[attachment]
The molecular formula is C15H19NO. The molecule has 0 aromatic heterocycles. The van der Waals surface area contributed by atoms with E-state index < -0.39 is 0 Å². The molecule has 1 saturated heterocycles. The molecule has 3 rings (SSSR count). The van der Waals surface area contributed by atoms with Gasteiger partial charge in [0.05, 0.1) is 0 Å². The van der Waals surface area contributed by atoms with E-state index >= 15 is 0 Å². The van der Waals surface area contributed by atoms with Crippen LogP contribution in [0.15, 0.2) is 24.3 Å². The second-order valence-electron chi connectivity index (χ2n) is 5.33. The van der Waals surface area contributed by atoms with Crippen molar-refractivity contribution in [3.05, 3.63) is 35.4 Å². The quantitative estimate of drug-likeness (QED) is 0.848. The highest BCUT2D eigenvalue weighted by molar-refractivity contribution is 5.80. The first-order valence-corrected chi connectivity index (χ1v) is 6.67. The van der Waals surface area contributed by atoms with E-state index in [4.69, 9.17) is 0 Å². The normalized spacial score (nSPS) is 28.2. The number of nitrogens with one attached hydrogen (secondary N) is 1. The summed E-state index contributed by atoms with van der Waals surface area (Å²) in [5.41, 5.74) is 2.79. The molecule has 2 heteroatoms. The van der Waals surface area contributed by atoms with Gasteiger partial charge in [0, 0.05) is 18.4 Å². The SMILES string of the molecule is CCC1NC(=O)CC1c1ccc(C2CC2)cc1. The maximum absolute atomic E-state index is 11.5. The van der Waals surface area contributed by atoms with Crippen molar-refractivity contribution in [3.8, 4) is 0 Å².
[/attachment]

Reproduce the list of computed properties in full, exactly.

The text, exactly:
The molecular formula is C15H19NO. The molecule has 0 aromatic heterocycles. The van der Waals surface area contributed by atoms with E-state index < -0.39 is 0 Å². The molecule has 1 saturated heterocycles. The molecule has 3 rings (SSSR count). The van der Waals surface area contributed by atoms with Gasteiger partial charge in [0.05, 0.1) is 0 Å². The van der Waals surface area contributed by atoms with E-state index >= 15 is 0 Å². The van der Waals surface area contributed by atoms with Crippen LogP contribution in [0.15, 0.2) is 24.3 Å². The second-order valence-electron chi connectivity index (χ2n) is 5.33. The van der Waals surface area contributed by atoms with Crippen molar-refractivity contribution in [3.05, 3.63) is 35.4 Å². The quantitative estimate of drug-likeness (QED) is 0.848. The highest BCUT2D eigenvalue weighted by molar-refractivity contribution is 5.80. The first-order valence-corrected chi connectivity index (χ1v) is 6.67. The van der Waals surface area contributed by atoms with E-state index in [4.69, 9.17) is 0 Å². The normalized spacial score (nSPS) is 28.2. The number of nitrogens with one attached hydrogen (secondary N) is 1. The summed E-state index contributed by atoms with van der Waals surface area (Å²) in [5.41, 5.74) is 2.79. The molecule has 2 heteroatoms. The van der Waals surface area contributed by atoms with Gasteiger partial charge in [0, 0.05) is 18.4 Å². The SMILES string of the molecule is CCC1NC(=O)CC1c1ccc(C2CC2)cc1. The maximum absolute atomic E-state index is 11.5. The van der Waals surface area contributed by atoms with Crippen molar-refractivity contribution in [3.8, 4) is 0 Å².